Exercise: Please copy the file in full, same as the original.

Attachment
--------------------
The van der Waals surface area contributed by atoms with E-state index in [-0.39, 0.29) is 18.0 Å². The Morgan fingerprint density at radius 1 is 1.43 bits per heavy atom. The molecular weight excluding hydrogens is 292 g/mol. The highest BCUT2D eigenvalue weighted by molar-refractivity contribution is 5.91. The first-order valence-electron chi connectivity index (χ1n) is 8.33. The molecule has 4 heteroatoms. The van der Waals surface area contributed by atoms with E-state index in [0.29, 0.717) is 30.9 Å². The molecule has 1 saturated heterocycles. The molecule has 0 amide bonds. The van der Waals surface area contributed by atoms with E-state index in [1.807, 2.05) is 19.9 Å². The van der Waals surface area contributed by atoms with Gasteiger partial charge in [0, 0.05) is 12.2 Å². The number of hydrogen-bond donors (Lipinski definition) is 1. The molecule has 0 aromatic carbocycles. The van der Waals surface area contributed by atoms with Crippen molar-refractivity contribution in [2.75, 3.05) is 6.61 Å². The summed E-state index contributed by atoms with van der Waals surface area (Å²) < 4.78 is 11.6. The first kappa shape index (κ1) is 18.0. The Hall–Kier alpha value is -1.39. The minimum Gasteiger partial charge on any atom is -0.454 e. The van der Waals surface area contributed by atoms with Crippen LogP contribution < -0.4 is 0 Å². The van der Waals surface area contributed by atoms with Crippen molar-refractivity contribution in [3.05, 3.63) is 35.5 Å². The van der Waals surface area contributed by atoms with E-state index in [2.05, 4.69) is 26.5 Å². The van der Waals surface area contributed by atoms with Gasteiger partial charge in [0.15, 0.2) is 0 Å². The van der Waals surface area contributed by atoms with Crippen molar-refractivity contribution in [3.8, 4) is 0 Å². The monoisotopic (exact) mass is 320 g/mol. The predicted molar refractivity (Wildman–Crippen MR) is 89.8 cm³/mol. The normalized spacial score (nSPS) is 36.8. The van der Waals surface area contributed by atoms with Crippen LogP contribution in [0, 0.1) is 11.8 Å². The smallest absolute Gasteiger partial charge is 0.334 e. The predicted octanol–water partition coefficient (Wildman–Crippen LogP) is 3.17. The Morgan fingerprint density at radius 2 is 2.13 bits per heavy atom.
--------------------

The van der Waals surface area contributed by atoms with E-state index in [-0.39, 0.29) is 18.0 Å². The Morgan fingerprint density at radius 1 is 1.43 bits per heavy atom. The molecular weight excluding hydrogens is 292 g/mol. The highest BCUT2D eigenvalue weighted by molar-refractivity contribution is 5.91. The first-order valence-electron chi connectivity index (χ1n) is 8.33. The molecule has 4 heteroatoms. The van der Waals surface area contributed by atoms with E-state index in [0.29, 0.717) is 30.9 Å². The molecule has 1 saturated heterocycles. The molecule has 0 amide bonds. The van der Waals surface area contributed by atoms with E-state index in [1.807, 2.05) is 19.9 Å². The van der Waals surface area contributed by atoms with Gasteiger partial charge in [0, 0.05) is 12.2 Å². The number of hydrogen-bond donors (Lipinski definition) is 1. The molecule has 0 aromatic carbocycles. The van der Waals surface area contributed by atoms with Crippen molar-refractivity contribution in [2.75, 3.05) is 6.61 Å². The summed E-state index contributed by atoms with van der Waals surface area (Å²) < 4.78 is 11.6. The first kappa shape index (κ1) is 18.0. The Hall–Kier alpha value is -1.39. The minimum Gasteiger partial charge on any atom is -0.454 e. The van der Waals surface area contributed by atoms with Crippen LogP contribution < -0.4 is 0 Å². The van der Waals surface area contributed by atoms with Crippen molar-refractivity contribution in [3.05, 3.63) is 35.5 Å². The van der Waals surface area contributed by atoms with E-state index in [2.05, 4.69) is 26.5 Å². The van der Waals surface area contributed by atoms with Gasteiger partial charge in [0.15, 0.2) is 0 Å². The van der Waals surface area contributed by atoms with Crippen molar-refractivity contribution in [3.8, 4) is 0 Å². The monoisotopic (exact) mass is 320 g/mol. The predicted molar refractivity (Wildman–Crippen MR) is 89.8 cm³/mol. The normalized spacial score (nSPS) is 36.8. The van der Waals surface area contributed by atoms with Crippen LogP contribution in [0, 0.1) is 11.8 Å². The smallest absolute Gasteiger partial charge is 0.334 e. The predicted octanol–water partition coefficient (Wildman–Crippen LogP) is 3.17. The Morgan fingerprint density at radius 2 is 2.13 bits per heavy atom.